Compare it to last year's Boxing Day opener, Sherlock Holmes, which got £3m. That had Avatar up against it, so £3m was a respectable 2D opening. But Gulliver's Travels had way worse word of mouth, arrived in the middle of the pre-VAT sales, and still managed its gargantuan 7-day haul.

Other openers Love and Other Drugs and The Way Back both got £1.3m and £1.6m, so Gulliver's a long way ahead of the competition, even if he did arrive a few days early to the New Year's party.

Fockers, meanwhile, is firmly in second place with £2.6m from the weekend. That's its second week in cinemas, so a quick glance at its £11m total will give you an idea of how many fools parted with their money for that when it debuted (it took about £3m). With a strong series of figures (a lot of £1m's) for most of the UK Top Ten, it's been a fairly solid post-Christmas period for UK cinemas.

Sure, it's a lot of lacklustre stuff floating about, but even Narnia barely dropped £30k at No.5 (it's now on £1.2m). The best bit? Happy Potter got a seasonal boost and jumped from £875k to weekend receipts of £1.04m - there's life in the young wizard yet.

In case you're wondering, Harry's running a £48m total at present. If Gulliver's Travels gets anywhere near that, I'll sail to the Bermuda Triangle myself just so I can get a wedgy from a giant robot.



The Next Three Days Print E-mail
Written by Ivan Radford   
Tuesday, 04 January 2011 08:41
Director: Paul Haggis
Cast: Russell Crowe, Elizabeth Banks, Liam Neeson
Certificate: 15

"I'm Russell Crowe's Wife, Get Me Out of Prison!" doesn't sound like a film with much credibility. Indeed, Paul Haggis’ remake of French thriller Pour Elle occasionally lacks it in the script department, but The Next Three Days is surprisingly believable. If you can accept Russell Crowe as an English teacher.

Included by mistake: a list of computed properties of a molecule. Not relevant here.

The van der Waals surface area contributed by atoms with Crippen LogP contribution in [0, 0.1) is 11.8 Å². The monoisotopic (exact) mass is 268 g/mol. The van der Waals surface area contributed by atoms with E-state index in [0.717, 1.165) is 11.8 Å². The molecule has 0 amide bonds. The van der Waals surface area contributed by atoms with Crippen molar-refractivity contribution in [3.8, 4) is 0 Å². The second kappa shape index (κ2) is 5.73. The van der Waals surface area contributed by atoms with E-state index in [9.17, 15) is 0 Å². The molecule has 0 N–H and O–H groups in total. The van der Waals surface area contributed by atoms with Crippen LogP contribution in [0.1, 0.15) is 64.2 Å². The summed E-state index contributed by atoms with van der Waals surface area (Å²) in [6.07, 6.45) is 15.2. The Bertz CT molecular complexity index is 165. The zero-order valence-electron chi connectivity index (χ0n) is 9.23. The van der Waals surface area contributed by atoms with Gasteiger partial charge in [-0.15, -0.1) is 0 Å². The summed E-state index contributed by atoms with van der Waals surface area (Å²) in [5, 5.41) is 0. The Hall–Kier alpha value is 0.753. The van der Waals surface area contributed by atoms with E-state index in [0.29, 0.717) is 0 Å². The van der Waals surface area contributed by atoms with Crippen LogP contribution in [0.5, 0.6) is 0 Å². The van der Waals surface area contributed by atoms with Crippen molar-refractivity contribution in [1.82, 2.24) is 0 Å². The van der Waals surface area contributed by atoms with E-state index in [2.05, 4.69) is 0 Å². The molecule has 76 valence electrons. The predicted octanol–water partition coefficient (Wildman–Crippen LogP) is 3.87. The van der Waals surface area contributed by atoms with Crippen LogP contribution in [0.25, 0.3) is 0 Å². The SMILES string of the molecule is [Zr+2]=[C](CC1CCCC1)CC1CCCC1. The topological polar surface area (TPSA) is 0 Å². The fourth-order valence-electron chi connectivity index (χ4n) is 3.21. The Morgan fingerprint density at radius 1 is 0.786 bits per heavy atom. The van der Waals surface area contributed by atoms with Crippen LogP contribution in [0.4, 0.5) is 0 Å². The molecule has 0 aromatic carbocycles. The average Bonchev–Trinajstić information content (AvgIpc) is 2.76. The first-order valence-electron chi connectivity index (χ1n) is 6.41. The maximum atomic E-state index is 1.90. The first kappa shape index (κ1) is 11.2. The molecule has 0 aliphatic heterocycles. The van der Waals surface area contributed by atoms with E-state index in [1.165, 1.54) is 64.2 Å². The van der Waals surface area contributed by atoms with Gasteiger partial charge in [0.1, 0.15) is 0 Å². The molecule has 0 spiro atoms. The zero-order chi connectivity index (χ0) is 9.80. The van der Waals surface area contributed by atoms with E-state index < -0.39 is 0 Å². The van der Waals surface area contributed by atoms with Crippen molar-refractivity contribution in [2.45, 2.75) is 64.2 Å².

Pete Postlethwaite Dies, Aged 64 Print E-mail
Written by Ivan Radford   
Monday, 03 January 2011 10:07

Pete Postlethwaite has passed away at the age of 64. The veteran British actor, who played Kobayashi in The Usual Suspects and starred in Brassed Off and In the Name of the Father, died in Shropshire yesterday.

Oscar-nominated for his role in the 1993 movie alongside Daniel Day-Lewis, Postlethwaite recently returned to the theatre as King Lear in Liverpool to great acclaim. But as well as his bearded stage performance and his turn in 1996's Romeo + Juliet, Postlethwaite brought out the best in films such as Jurassic Park 2 (The Lost World) and Clash of the Titans.

An actor capable of appearing in both Aeon Flux and Solomon Kane, his versatility was only matched by his burning presence, uniquely-shaped face and wonderful surname - which Pete was reportedly asked to changed at one point in his career. Did he do it? Did he heck.

His career culminated in two of 2010's top films, Inception and The Town. In 2004, Postlethwaite was made an OBE, and was once described by Steven Spielberg (who directed him in The Lost World: Jurassic Park and Amistad) as "the best actor in the world".

Although I will always think of him as Keyser Soze's enigmatic lawyer, Kobayashi, I first remember seeing Pete Postlethwaite in Brassed Off. It would be a shame not to include the speech he makes at the end:




Vive Les New Year's Honours! Print E-mail
Written by Ivan Radford   
Saturday, 01 January 2011 10:52

It's the New Year, so it's time for the New Year's Honours list. Yes, well done Annie Lennox and all that, but some great awards have been dished out for film fans. Not just Andrea Arnold getting an OBE after directing the awesome "Michael Fassbender gets jiggy with an Essex girl" Fish Tank, or even that Sandy Powell - costume designer extraordinaire - picked up an OBE too. No, the best news is that David Suchet has been awarded a CBE.

He starred in The Bank Job, Flushed Away, and (most recently) The Voyage of the Dawn Treader, but Mr Suchet is best known and widely acclaimed for his excellent work in Wing Commander. But it also turns out that he goes by another name in some households. And that name is Hercule Poirot. Or to give him his full title: Hecule Poirot - CBE, bitch.




Vive les New Year's Honours. And yes, David Suchet's Murder on the Orient Express was actually better than Sidney Lumet's version. C'est scandaleux, non?